Crying, Mentors, Read-Alouds, and Revision – A #NerdyBookClub Interview with Jo Knowles and Cindy Minnich
Months ago I asked Jo Knowles if she’d want to post on Nerdy Book Club – I knew that she had a new book hitting stands soon – a sequel to Jumping Off Swings called Living with Jackie Chan which follows Josh through his senior year of high school. He has chosen to move away and live with his Uncle Larry rather than see constant reminders of the decisions he’s made, of the young life he’s created that he’ll never know.
(Since Jo’s books often cause me (and everyone else apparently) to sob, I feel that I should tell you that I didn’t cry so hard as to alarm anyone near me like I did while reading See You at Harry’s, but I did need tissues.)
She graciously agreed – and then asked me if I wanted to do an interview. It sounded like a lovely idea until I started to check out some of the interviews that have been done with her – I did some research because I wanted to talk about the book, about reading, and I didn’t want to ask her the same things everyone else had. But then I stumbled across this interview she did with Libba Bray and I was utterly stumped for what to ask. When I explained, Jo tried to set me at ease and we struck up a bit of a conversation instead.
What follows is just that.
I definitely wanted to ask about your reading heroes – who or what shaped you as a reader, Jo?
My mom and sister were both ALWAYS reading. Everywhere. They could get lost in a book so easily. But I struggled throughout elementary school and into high school. I think part of it was that I preferred to be read to, and part of it was that I was an active, outdoorsy kind of kid. I just wanted to play all the time. But in high school, I finally got hooked thanks to a rebel English teacher who tossed our grammar books in the trash and “made” us read and discuss YA books all year. I learned more about writing and reading that year than in any other class I’ve ever taken. And I haven’t stopped reading since. That teacher changed my life in so many ways. I’m quite sure I would not be a writer (or reader) if it weren’t for him.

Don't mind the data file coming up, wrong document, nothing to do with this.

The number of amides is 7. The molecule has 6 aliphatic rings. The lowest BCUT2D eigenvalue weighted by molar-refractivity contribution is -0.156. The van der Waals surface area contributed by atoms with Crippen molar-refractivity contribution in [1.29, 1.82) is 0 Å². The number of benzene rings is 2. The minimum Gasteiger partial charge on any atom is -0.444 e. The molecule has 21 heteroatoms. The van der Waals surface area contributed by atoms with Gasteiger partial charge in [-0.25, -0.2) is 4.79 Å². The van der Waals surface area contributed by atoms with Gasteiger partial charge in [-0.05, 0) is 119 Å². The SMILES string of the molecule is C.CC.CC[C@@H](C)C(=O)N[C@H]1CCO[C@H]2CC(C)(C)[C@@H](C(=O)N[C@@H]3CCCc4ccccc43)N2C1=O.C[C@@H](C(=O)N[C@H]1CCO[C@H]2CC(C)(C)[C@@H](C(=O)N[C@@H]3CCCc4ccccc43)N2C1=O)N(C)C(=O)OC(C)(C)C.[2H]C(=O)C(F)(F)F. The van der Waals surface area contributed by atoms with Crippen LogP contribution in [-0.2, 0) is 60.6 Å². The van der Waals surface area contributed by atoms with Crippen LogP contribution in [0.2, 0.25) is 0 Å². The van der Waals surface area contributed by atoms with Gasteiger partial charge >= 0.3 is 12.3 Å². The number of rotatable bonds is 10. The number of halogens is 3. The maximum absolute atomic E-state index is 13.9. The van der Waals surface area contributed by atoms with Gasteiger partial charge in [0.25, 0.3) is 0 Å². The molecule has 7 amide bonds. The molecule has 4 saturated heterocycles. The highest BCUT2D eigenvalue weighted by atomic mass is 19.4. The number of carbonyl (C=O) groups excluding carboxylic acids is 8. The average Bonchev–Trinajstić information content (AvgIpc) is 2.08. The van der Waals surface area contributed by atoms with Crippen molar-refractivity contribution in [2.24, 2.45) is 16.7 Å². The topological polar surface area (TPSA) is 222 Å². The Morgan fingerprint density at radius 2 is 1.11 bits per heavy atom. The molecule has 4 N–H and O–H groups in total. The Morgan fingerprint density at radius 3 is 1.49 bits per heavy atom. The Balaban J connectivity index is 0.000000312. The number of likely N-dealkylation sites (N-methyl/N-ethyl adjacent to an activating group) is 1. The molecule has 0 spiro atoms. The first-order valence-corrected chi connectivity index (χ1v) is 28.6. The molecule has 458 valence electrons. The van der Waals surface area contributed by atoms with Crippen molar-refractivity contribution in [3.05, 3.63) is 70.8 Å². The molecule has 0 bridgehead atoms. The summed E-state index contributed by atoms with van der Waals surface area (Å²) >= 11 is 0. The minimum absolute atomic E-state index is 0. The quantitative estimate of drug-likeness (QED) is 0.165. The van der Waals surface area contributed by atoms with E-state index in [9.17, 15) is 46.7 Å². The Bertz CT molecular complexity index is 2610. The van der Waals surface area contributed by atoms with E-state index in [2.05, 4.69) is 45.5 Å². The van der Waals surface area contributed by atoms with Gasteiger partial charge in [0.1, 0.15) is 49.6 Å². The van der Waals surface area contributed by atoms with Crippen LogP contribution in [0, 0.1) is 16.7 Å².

What kinds of books did you like as a teen, Cindy?
I love that you had a rebel English teacher! I suppose we should all be thankful!
I was rather omnivorous in my reading – everything from medical books (I wanted to be a super prepared pre-med student in college) to YA books to The Stinky Cheese Man (a lucky study hall find at the public library).
I am so impressed that you read medical books!! Wow. I’m a huge fan of The Stinky Cheese Man, but I was all grown up when it came out. I bet child me would have loved it even more, especially if my sister read it to me (she’s always had the best read-out-loud voice–and now she’s a school librarian!). 🙂
I’m a sucker for good read-aloud voices myself. Speaking of read-alouds, how does it feel to hear your books as audiobooks? Do the words sound different when you hear them than you were writing and revising them?
I’ve only had one book, See You At Harry’s turned into an audio book and I have to admit I could only listen to the first chapter. I think Kate Rudd is brilliant and did an amazing job. But I was afraid I’d hear something and want to revise! I’ve never read any of my books after they were published because of this fear. Even when I do readings in public, I often edit the words a bit. I just can’t stop!
(I feel like that about my blog posts – I can’t even begin to imagine how I’d feel about a book!)
Kate Messner talked about her mentors – from books and real life, known and unknown – when she spoke at AllWrite this summer. Who’d make your list of mentors for life and writing?